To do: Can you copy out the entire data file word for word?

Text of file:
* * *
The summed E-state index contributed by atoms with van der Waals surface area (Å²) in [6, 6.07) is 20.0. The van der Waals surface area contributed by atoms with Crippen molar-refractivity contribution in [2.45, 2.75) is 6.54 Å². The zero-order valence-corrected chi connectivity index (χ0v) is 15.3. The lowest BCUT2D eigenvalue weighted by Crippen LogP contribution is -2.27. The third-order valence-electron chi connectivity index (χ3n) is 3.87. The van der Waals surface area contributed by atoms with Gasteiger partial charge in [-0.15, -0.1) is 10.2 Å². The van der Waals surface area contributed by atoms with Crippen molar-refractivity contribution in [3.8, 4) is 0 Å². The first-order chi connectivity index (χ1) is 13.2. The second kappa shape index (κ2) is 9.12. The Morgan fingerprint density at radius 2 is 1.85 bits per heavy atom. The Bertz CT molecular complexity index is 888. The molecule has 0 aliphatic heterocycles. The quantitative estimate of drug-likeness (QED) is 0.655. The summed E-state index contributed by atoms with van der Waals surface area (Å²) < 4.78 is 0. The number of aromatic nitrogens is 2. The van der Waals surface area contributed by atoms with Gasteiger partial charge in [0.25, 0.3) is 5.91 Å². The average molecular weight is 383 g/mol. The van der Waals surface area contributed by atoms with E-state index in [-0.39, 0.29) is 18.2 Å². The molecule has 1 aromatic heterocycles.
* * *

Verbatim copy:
The summed E-state index contributed by atoms with van der Waals surface area (Å²) in [6, 6.07) is 20.0. The van der Waals surface area contributed by atoms with Crippen molar-refractivity contribution in [2.45, 2.75) is 6.54 Å². The zero-order valence-corrected chi connectivity index (χ0v) is 15.3. The lowest BCUT2D eigenvalue weighted by Crippen LogP contribution is -2.27. The third-order valence-electron chi connectivity index (χ3n) is 3.87. The van der Waals surface area contributed by atoms with Gasteiger partial charge in [-0.15, -0.1) is 10.2 Å². The van der Waals surface area contributed by atoms with Crippen molar-refractivity contribution in [3.8, 4) is 0 Å². The first-order chi connectivity index (χ1) is 13.2. The second kappa shape index (κ2) is 9.12. The Morgan fingerprint density at radius 2 is 1.85 bits per heavy atom. The Bertz CT molecular complexity index is 888. The molecule has 0 aliphatic heterocycles. The quantitative estimate of drug-likeness (QED) is 0.655. The summed E-state index contributed by atoms with van der Waals surface area (Å²) < 4.78 is 0. The number of aromatic nitrogens is 2. The van der Waals surface area contributed by atoms with Gasteiger partial charge in [0.25, 0.3) is 5.91 Å². The average molecular weight is 383 g/mol. The van der Waals surface area contributed by atoms with E-state index in [-0.39, 0.29) is 18.2 Å². The molecule has 1 aromatic heterocycles.